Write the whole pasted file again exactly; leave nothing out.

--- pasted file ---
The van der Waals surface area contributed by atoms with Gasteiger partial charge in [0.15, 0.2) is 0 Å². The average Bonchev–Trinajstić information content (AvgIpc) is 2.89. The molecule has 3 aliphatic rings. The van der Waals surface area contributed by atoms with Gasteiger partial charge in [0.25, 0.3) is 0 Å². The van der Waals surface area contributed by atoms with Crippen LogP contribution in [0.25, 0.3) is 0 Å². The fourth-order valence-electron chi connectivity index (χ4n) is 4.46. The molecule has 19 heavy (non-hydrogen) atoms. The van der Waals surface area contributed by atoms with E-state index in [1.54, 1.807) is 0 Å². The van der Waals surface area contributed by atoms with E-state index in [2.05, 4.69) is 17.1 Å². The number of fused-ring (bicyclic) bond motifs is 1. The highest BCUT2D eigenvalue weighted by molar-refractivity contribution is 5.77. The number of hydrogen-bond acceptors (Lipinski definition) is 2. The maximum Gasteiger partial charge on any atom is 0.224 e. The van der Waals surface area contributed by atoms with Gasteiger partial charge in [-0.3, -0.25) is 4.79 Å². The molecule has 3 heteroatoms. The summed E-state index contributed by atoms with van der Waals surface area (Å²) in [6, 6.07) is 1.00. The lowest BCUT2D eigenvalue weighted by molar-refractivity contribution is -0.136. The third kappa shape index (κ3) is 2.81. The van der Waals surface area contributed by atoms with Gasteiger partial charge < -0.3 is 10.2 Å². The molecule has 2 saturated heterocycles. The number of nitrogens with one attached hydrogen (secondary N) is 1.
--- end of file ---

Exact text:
The van der Waals surface area contributed by atoms with Gasteiger partial charge in [0.15, 0.2) is 0 Å². The average Bonchev–Trinajstić information content (AvgIpc) is 2.89. The molecule has 3 aliphatic rings. The van der Waals surface area contributed by atoms with Gasteiger partial charge in [0.25, 0.3) is 0 Å². The van der Waals surface area contributed by atoms with Crippen LogP contribution in [0.25, 0.3) is 0 Å². The fourth-order valence-electron chi connectivity index (χ4n) is 4.46. The molecule has 19 heavy (non-hydrogen) atoms. The van der Waals surface area contributed by atoms with E-state index in [1.54, 1.807) is 0 Å². The van der Waals surface area contributed by atoms with E-state index in [2.05, 4.69) is 17.1 Å². The number of fused-ring (bicyclic) bond motifs is 1. The highest BCUT2D eigenvalue weighted by molar-refractivity contribution is 5.77. The number of hydrogen-bond acceptors (Lipinski definition) is 2. The maximum Gasteiger partial charge on any atom is 0.224 e. The van der Waals surface area contributed by atoms with Gasteiger partial charge in [-0.3, -0.25) is 4.79 Å². The molecule has 3 heteroatoms. The summed E-state index contributed by atoms with van der Waals surface area (Å²) in [6, 6.07) is 1.00. The lowest BCUT2D eigenvalue weighted by molar-refractivity contribution is -0.136. The third kappa shape index (κ3) is 2.81. The van der Waals surface area contributed by atoms with Gasteiger partial charge < -0.3 is 10.2 Å². The molecule has 2 saturated heterocycles. The number of nitrogens with one attached hydrogen (secondary N) is 1.